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Student-run businesses win $50,000 at 2012 Panasci Business Plan Competition
The Martin J. Whitman School of Management at Syracuse University has announced the winners of its $50,000 Panasci Business Plan Competition, hosted annually by the Falcone Center for Entrepreneurship and the Department of Entrepreneurship and Emerging Enterprises (EEE). The competition is made possible by long-time Whitman School supporter the late Henry A. Panasci, founder of Fay’s Drugs.
Sixteen teams comprised of 38 students, representing majors and minors from across the SU campus, participated in the semifinals Friday, April 15 and presented their business plans to a panel of judges that included entrepreneurs from the Syracuse area, previous competition participants and Whitman School alumni. Teams were judged on creativity, innovation, feasibility and comprehensiveness.
The top five teams competed in the finals Saturday, April 14. The top three, whose new venture ideas represent the best potential for growth and attracting outside financing, were selected by judges after reading their business plans and hearing team pitches. Each earned a portion of the prize money, which totaled $50,000.
“This year we had more than 50 participants in the Panasci Business Plan Competition and the quality of the plans was the best so far. The judges in the semi-finals had a hard time picking the final five teams,” notes Panasci Business Plan lab professor Mirza Tihic. “The top five teams were exceptional, innovative and very passionate about their entrepreneurial ventures.”
The 2012 Panasci Business Plan Competition winners include:
First Place ($25,000): Fiesta Frog
Team members: Gerald Decelian, Benjamin Joseph, Dylan Hsu, Kyle McShane
Fiesta Frog is a website that automatically updates users about what is going on in their area and allows promoters to easily and effectively advertise their events. The website launched in Syracuse in mid-October 2011 and currently has more than 4,000 users in that market. It is expanding to other college towns and metropolitan areas.
Second Place ($10,000):
Team members: Camille Malkiewicz, Marissa Rehkopf, Troy Zellers, Marina Zarya
Craftistas eliminates the tedious process of do-it-yourself crafting by offering pre-assembled craft kits through a monthly subscription website, www.craftistaskits.com. Kits are purchased as a one-month, three-month, six-month or annual subscription where members receive a packaged Craftistas craft kit each month. Craftistas web presence exists not only as an e-commerce site, but also as a crafting community that collaborates to deliver desired products. As a result, Craftistas leverages the website as an essential component of their philosophy of building a community and actively listening to what inspires them. With members’ help, Craftistas curates the web’s most desirable crafts.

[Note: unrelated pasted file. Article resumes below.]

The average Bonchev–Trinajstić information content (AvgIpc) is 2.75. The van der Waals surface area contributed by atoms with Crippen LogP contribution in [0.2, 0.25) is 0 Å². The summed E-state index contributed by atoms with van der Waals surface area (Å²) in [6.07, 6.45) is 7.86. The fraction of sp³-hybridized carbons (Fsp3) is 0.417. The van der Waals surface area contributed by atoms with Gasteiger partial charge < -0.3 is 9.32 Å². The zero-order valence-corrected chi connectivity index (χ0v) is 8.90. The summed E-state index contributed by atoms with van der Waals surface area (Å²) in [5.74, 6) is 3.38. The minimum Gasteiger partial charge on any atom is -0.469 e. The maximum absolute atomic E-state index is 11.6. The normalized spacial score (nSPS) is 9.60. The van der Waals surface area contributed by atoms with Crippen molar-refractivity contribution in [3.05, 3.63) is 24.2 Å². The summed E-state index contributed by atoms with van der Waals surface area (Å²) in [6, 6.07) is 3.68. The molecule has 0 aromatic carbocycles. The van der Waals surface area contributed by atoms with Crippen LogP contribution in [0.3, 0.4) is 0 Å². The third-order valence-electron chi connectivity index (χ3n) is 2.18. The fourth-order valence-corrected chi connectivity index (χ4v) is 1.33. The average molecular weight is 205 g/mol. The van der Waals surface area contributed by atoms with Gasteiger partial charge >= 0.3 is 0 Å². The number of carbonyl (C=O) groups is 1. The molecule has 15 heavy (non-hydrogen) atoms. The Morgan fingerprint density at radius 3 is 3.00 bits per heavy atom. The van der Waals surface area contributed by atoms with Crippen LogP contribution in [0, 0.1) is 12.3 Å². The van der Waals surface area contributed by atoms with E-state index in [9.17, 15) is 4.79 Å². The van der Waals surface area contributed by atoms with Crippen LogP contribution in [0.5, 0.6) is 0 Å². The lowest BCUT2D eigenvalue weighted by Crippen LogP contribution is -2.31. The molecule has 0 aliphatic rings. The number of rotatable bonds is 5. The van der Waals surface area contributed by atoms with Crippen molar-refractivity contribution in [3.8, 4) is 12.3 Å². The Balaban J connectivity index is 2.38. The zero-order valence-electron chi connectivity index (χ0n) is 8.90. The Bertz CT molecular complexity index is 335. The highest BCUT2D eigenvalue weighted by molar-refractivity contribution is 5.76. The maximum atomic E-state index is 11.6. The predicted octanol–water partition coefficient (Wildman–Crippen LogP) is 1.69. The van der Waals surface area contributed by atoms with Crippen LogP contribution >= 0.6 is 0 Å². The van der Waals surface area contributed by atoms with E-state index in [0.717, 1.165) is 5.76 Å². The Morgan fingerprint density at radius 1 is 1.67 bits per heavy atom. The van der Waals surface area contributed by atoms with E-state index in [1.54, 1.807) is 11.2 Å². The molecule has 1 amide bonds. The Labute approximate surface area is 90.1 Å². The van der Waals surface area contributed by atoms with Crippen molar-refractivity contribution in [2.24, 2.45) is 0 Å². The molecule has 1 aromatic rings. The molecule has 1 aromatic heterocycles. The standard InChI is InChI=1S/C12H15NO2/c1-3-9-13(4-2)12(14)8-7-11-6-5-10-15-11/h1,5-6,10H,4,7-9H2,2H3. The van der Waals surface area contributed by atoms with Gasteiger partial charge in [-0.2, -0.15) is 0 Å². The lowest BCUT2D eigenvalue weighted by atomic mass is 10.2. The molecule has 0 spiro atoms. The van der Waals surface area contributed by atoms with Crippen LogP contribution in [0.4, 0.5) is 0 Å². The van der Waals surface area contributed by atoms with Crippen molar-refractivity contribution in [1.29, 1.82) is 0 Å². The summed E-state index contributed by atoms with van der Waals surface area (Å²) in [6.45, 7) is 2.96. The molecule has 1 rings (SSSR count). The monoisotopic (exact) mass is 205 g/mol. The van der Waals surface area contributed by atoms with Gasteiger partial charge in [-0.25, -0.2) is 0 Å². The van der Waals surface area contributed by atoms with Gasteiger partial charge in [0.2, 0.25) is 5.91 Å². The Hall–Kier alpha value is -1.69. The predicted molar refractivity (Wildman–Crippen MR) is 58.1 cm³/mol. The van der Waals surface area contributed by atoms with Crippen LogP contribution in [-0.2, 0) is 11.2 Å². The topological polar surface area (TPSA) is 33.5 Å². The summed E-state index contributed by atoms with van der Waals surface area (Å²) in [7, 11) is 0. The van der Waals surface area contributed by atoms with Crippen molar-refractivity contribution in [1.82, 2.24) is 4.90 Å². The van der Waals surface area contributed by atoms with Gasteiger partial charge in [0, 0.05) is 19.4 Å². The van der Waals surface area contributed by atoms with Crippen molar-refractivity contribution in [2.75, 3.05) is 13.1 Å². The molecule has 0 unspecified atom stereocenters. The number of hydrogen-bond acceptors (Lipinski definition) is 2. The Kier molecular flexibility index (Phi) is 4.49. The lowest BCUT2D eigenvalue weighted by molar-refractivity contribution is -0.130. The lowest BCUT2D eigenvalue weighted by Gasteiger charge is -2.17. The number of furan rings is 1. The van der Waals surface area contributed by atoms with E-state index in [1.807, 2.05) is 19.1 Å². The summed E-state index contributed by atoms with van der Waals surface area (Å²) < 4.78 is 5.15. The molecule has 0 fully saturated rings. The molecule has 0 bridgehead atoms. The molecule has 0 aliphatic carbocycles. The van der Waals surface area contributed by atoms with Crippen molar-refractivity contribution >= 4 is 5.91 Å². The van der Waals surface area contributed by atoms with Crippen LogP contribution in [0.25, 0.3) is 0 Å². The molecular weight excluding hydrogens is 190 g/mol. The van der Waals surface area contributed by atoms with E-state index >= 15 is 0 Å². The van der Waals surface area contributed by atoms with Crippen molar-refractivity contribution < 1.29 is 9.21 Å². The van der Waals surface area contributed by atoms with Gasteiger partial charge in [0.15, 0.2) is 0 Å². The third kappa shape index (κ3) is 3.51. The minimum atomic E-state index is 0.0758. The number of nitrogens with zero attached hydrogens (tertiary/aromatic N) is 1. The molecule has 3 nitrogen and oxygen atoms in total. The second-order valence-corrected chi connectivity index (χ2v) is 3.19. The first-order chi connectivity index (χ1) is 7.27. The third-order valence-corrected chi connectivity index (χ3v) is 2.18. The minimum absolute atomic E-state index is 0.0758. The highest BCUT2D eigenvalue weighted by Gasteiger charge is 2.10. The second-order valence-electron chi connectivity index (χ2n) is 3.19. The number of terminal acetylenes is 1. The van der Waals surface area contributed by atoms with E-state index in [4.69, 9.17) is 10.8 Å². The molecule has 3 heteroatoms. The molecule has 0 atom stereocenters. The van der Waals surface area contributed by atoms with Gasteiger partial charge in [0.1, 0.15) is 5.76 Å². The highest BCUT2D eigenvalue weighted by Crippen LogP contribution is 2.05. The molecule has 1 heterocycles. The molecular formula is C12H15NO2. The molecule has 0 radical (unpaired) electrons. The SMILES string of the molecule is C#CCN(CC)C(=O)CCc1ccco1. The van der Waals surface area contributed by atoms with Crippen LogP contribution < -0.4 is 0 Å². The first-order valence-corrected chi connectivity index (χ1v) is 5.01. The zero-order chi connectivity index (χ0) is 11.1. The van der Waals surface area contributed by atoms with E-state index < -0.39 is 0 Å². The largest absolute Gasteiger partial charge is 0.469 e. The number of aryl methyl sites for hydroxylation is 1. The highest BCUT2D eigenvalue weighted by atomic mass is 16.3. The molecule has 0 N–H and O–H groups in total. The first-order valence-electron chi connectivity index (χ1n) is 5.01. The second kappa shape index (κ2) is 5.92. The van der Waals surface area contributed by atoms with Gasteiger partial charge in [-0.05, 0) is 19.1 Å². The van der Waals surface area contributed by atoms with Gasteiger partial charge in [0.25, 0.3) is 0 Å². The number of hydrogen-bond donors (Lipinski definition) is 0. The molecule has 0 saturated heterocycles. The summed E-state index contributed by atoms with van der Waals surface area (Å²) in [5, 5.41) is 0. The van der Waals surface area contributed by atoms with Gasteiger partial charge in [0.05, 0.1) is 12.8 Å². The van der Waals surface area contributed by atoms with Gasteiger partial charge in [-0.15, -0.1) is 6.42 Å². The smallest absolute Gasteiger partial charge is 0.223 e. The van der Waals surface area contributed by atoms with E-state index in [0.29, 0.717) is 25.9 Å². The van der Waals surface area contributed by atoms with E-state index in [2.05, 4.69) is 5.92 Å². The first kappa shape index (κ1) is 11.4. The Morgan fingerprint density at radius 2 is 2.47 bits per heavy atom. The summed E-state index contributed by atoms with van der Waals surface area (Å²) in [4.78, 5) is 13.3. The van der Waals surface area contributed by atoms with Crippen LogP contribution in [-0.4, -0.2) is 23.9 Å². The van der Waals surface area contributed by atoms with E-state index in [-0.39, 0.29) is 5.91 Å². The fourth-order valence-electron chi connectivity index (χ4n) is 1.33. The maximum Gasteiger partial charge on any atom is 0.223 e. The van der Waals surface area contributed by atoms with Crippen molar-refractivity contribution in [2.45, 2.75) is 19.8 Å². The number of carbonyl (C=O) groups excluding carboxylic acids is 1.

Third Place ($5,000): James Barrett Co.
Team member: James Barrett
James Barrett Co. designs, produces and retails original graphic apparel with a positive message. Since April 2010, James Barrett Co. has sold more than 3,500 products to customers from more than 31 states. The company is releasing a new collection on April 20. The Peace Pinnies are sold in J. Michael on Marshall Street in Syracuse.
Fetner Prize for Sustainable Enterprise ($5,000): WaterPort
Team members: Chris Grant, Victoria Di Napoli, William Craine, Hunt Lau
Worldwide there are more than 1.1 billion people who struggle through each day without access to clean drinking water, and 3,900 children who die each day from water-borne illnesses. There is clearly a large demand for clean drinking water on this planet. Unfortunately, the people who are most affected by this water dilemma live in impoverished villages with no electrical supply or reliable infrastructure. This makes it impossible for rainwater harvesting and filtration systems to be utilized. WaterPort has created a portable and self-sustained rainwater harvesting and filtration system, which makes this process possible virtually anywhere on earth. The system is portable in the sense that it is completely detached from any form of infrastructure or building and its filters are self-sustained through the use of solar power energy. With every inch of rain that falls over each system, 120 gallons of purified water can be produced that would have otherwise been wasted. WaterPort’s product has the potential to save the lives of millions and its goal is to bring this technology to as many impoverished villages as possible.
Holtz Prize for Global Enterprise ($5,000): WaterPort